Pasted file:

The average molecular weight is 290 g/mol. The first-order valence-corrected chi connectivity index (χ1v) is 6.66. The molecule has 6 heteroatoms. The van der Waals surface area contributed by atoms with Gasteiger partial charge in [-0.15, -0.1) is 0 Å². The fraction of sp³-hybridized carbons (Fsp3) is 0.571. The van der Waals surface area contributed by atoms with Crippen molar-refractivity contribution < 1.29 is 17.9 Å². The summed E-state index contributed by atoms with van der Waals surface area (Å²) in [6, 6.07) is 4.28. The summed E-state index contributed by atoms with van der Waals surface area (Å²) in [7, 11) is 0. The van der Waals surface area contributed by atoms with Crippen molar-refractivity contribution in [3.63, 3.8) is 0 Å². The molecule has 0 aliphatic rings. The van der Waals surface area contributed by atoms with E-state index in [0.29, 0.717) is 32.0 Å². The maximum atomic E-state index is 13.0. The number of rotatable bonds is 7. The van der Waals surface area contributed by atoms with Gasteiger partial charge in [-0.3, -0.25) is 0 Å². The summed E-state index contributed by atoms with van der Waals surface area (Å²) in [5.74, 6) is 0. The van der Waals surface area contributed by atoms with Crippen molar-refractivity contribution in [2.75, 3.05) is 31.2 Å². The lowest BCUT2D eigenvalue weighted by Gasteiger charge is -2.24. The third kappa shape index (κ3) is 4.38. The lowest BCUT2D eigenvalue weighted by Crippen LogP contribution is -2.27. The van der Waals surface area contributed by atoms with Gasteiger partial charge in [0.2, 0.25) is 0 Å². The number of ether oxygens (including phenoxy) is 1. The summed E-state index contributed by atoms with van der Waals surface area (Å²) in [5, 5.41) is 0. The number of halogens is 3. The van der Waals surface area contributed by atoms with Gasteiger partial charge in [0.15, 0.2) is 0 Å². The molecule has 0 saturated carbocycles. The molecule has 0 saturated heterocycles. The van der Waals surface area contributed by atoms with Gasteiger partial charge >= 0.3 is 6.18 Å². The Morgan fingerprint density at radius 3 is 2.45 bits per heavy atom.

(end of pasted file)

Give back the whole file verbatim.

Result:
The average molecular weight is 290 g/mol. The first-order valence-corrected chi connectivity index (χ1v) is 6.66. The molecule has 6 heteroatoms. The van der Waals surface area contributed by atoms with Gasteiger partial charge in [-0.15, -0.1) is 0 Å². The fraction of sp³-hybridized carbons (Fsp3) is 0.571. The van der Waals surface area contributed by atoms with Crippen molar-refractivity contribution < 1.29 is 17.9 Å². The summed E-state index contributed by atoms with van der Waals surface area (Å²) in [6, 6.07) is 4.28. The summed E-state index contributed by atoms with van der Waals surface area (Å²) in [7, 11) is 0. The van der Waals surface area contributed by atoms with Crippen molar-refractivity contribution in [3.63, 3.8) is 0 Å². The molecule has 0 aliphatic rings. The van der Waals surface area contributed by atoms with E-state index in [0.29, 0.717) is 32.0 Å². The maximum atomic E-state index is 13.0. The number of rotatable bonds is 7. The van der Waals surface area contributed by atoms with Gasteiger partial charge in [-0.3, -0.25) is 0 Å². The summed E-state index contributed by atoms with van der Waals surface area (Å²) in [5.74, 6) is 0. The van der Waals surface area contributed by atoms with Crippen molar-refractivity contribution in [2.75, 3.05) is 31.2 Å². The lowest BCUT2D eigenvalue weighted by Gasteiger charge is -2.24. The third kappa shape index (κ3) is 4.38. The lowest BCUT2D eigenvalue weighted by Crippen LogP contribution is -2.27. The van der Waals surface area contributed by atoms with Gasteiger partial charge in [0.2, 0.25) is 0 Å². The number of ether oxygens (including phenoxy) is 1. The summed E-state index contributed by atoms with van der Waals surface area (Å²) in [5, 5.41) is 0. The number of halogens is 3. The van der Waals surface area contributed by atoms with Gasteiger partial charge in [0.15, 0.2) is 0 Å². The molecule has 0 saturated carbocycles. The molecule has 0 saturated heterocycles. The van der Waals surface area contributed by atoms with Gasteiger partial charge >= 0.3 is 6.18 Å². The Morgan fingerprint density at radius 3 is 2.45 bits per heavy atom.